In a letter to Hot Press, a representative for Sisters of Charity said that it was libellous to suggest that the Donnybrook laundry was a ‘squalid dumping ground’.
While it may have been one of the better-run of these dubious establishments, testimonies from survivors that are available online tell a different tale.
Sara, who entered the Donnybrook laundry in 1954 at the age of 15, for example, has described prison-like conditions in Donnybrook.
"The door was locked,” she said, “and the windows used to be up very high, like a small little window, and I used to climb up the top of the bed to look out. I never seen daylight for two years. At nine o'clock every night you were locked into that cell – summer and winter.”
Sara has said that her mother died during her stint at Donnybrook, yet the nuns never informed her, despite witnessing the emotional turmoil she experienced as she wrote to her mother every week and waited for a response – which never came.
A former staff member at St Mary's told Hot Press that one survivor of Donnybrook laundry – currently living at the home – was so ‘institutionalised’ that fear had crept under her skin.
“She would just sit on top of the stairs, not coming down,” the staff member said.
Donnybrook laundry ran for 150 years until 1992 when the nuns sold it to a private company, under which it operated on a commercial basis until 2006.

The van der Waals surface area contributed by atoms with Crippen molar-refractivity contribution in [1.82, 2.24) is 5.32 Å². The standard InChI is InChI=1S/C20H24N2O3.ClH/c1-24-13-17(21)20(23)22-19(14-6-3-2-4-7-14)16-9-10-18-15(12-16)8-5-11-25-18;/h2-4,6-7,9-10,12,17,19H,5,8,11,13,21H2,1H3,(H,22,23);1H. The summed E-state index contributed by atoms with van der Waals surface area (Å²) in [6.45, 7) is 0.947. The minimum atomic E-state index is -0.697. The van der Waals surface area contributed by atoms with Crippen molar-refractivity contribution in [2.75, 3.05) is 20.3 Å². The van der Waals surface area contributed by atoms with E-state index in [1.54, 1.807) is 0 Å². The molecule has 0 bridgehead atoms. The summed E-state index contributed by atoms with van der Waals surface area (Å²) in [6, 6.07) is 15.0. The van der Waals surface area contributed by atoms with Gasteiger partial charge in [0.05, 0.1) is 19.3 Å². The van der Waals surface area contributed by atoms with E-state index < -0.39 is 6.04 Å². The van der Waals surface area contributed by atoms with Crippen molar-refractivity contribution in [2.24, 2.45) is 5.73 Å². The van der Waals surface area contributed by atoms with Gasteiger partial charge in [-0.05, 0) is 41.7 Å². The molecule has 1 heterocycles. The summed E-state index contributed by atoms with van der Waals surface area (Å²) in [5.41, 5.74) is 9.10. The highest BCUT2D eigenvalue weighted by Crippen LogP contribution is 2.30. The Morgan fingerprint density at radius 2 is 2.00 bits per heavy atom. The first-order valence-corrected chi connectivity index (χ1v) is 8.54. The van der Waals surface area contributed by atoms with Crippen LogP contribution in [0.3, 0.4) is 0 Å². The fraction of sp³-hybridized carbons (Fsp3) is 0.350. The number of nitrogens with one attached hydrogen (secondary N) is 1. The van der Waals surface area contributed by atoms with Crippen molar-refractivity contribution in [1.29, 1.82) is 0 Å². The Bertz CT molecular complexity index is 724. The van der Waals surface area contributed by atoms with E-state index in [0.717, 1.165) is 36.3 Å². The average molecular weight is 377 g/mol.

In 2017, plans for its demolition were scrapped due to fears that there were unmarked graves on the property. The Sisters of Charity deny that there are any graves there.
No Immediate Plans
St Mary’s is not the only residential care facility that Sisters of Charity are planning to close. They are also shuttering St Monica’s, another care home for the elderly, in Mountjoy, Co Dublin.
While the Sisters of Charity had said that they had no immediate plans for those properties, there are those who believe that the lands are being prepared for sale.
Dr Peter Boylan, renowned obstetrician and the former Master of the National Maternity Hospital (NMH) is one of those sceptics.
Dr Boylan, whose voice is calm and kind, is spearheading a campaign whose objective it is to make sure that all women in Ireland can have access to safe abortion services in the new NMH.
One of the claims made by the Sisters of Charity – and repeated on their behalf in a recent missive to Hot Press – is that they have ‘gifted’ the land beside St Vincent’s Hospital to “The People of Ireland.” This could only be done if permission were given first by the Vatican, in line with requirements of the Canon Law – thus, on paper at least, paving the way for the development of the new HMH on the property.
However, Hot Press questioned the use of the term ‘gifted’ for good reason: it is not a ‘gift’, surely, if rights are retained and obligations imposed on the party that is alleged to be benefitting from the transaction.